Warm-up for the body in esports? Huh? Yes! You’re using muscles and tendons even with a keyboard, mouse, and controller. Apart from the long-term effects, you can get a little reaction boost with the targeted movement of muscles.
I know this is not an exciting topic, but it’s the result that counts 😉
Here’s a good example of warm-up exercises. Pick partial exercises relevant to your game and do something good for your muscles and joints. For the upcoming match, but also for the general physical wear and tear, you do everything right.
Bonus tip: So that you don’t let the warmed-up muscles cool down again during breaks in the game, you can play with Armsleeves. For exactly the same reasons, traditional sports such as basketball are played with Armsleeves. Cheap Armsleeves are available, for example, here on Amazon. Qualitatively, there are hardly any differences between the various manufacturers.
When choosing my Armsleeves, the design was always more important to me, in contrast to the rest of my equipment 😛
Game Mechanics Warm-up
There are games with action from the first second, and there are games like Battle Royale games where you have no action for 20 minutes and have to function immediately.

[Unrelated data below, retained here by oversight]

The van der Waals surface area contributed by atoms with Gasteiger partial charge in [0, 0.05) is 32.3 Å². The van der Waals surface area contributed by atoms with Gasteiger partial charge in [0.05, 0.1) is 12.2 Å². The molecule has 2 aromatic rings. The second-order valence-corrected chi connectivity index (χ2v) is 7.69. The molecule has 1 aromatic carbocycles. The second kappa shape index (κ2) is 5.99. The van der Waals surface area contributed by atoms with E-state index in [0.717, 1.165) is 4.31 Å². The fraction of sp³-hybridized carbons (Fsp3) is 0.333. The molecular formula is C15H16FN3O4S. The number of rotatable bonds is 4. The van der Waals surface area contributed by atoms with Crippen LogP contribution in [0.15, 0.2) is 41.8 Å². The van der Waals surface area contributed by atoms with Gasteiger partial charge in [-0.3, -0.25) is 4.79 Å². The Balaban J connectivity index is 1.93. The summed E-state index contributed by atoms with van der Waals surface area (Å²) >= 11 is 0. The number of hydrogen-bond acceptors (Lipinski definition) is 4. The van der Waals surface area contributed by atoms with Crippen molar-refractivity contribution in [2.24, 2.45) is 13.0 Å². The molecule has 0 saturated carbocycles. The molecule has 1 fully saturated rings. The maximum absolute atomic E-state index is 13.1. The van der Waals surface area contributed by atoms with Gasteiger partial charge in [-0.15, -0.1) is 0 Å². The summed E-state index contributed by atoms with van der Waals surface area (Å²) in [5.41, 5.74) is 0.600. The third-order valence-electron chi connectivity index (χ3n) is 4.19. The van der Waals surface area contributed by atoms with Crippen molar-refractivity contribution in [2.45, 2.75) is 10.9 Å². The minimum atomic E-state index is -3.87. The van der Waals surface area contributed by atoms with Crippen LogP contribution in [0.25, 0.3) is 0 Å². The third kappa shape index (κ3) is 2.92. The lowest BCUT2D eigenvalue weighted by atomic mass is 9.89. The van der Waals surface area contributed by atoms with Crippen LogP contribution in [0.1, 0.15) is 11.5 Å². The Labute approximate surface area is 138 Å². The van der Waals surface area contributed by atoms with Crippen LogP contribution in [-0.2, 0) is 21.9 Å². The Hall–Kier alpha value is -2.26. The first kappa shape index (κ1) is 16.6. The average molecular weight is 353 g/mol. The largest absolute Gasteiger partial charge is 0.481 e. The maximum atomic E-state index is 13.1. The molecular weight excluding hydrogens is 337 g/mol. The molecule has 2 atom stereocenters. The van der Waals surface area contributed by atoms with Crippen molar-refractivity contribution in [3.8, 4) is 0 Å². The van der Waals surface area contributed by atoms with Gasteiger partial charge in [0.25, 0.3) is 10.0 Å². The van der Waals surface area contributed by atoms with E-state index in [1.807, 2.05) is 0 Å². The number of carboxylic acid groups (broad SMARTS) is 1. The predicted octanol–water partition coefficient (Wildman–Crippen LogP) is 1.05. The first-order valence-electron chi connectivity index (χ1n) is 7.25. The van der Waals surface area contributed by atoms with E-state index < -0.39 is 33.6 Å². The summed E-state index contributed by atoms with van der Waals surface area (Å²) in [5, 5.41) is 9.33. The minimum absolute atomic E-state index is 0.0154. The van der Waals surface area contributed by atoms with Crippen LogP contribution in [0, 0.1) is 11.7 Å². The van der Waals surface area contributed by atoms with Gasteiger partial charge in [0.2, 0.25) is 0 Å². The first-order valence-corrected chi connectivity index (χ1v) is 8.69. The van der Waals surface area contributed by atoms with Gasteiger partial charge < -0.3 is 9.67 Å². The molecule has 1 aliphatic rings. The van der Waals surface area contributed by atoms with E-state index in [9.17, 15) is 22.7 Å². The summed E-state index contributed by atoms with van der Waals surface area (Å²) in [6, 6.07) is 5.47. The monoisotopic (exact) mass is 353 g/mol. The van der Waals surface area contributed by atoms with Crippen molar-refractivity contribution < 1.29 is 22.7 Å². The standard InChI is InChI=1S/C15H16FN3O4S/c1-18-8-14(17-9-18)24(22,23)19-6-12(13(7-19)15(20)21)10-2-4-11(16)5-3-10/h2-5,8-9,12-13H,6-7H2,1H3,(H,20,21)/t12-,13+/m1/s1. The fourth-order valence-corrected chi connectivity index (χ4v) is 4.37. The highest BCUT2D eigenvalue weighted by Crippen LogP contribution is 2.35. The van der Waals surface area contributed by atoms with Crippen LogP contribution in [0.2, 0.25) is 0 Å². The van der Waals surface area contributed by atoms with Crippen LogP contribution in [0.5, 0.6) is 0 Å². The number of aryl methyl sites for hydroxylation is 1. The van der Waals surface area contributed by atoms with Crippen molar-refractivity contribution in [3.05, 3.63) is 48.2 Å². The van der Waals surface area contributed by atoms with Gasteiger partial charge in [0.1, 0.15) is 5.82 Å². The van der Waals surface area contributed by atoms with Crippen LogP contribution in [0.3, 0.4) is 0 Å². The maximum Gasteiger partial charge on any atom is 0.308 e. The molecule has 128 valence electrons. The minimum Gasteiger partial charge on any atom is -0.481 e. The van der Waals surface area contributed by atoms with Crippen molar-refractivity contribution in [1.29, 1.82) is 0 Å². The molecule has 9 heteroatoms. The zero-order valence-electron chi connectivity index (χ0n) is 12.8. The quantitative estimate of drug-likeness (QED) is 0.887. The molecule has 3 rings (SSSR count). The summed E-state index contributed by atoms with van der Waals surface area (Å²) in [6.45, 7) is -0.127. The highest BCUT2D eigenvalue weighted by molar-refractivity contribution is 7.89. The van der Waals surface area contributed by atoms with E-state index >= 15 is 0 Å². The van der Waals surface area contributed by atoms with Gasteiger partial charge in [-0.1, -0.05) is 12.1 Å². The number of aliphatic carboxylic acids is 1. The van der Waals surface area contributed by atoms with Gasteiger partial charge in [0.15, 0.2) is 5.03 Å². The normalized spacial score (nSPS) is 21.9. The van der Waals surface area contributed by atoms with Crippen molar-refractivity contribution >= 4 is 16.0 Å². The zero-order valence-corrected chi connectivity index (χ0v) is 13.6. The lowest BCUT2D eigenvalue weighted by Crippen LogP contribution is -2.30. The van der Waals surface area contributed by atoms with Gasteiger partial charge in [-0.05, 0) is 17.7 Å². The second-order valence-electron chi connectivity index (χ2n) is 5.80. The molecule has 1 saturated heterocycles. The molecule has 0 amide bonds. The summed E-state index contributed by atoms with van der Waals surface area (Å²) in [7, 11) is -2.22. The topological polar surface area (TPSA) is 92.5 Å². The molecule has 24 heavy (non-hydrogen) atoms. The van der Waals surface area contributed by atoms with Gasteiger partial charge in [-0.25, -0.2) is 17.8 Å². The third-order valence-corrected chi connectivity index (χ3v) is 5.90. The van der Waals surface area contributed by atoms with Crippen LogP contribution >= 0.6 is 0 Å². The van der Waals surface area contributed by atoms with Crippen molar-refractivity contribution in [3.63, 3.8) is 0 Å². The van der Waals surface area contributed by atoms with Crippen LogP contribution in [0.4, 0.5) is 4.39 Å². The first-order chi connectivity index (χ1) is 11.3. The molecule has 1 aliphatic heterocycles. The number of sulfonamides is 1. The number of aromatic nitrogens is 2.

Even if it’s not immediately noticeable in the first category, because you can compensate for the disadvantage of a cold start in the game faster, the following sentence applies to all FPS games.
In the first match, you will only perform at your best immediately if you have warmed up yourself.
It’s about acclimatizing with the graphics and movement, but most of all with the core mechanics like aiming, recoil, or something simple like the duration of a heal.
There are rare game sessions where you’ll have great matches even without warming up. Still, the probability that you’ll make idiotic mistakes in the first match because your head isn’t adjusted to certain routines is relatively high.
Make it a habit to go into a training mode or play a short deathmatch at least 5 minutes before the first match to activate all automatism.
This can make the difference between winning and losing, especially in the first match. And, of course, the first match may influence all the following matches in a session.
In my active time, I left nothing to chance at this point and always warmed up beforehand. 5 minutes are usually enough.
Here is a good example of a routine for warming up:
Alternatively, professionals often use Aimtrainers to get ready. In my experience, training levels, shooting ranges, or deathmatch modes in the corresponding game are much more effective than abstract objects in an aim trainer.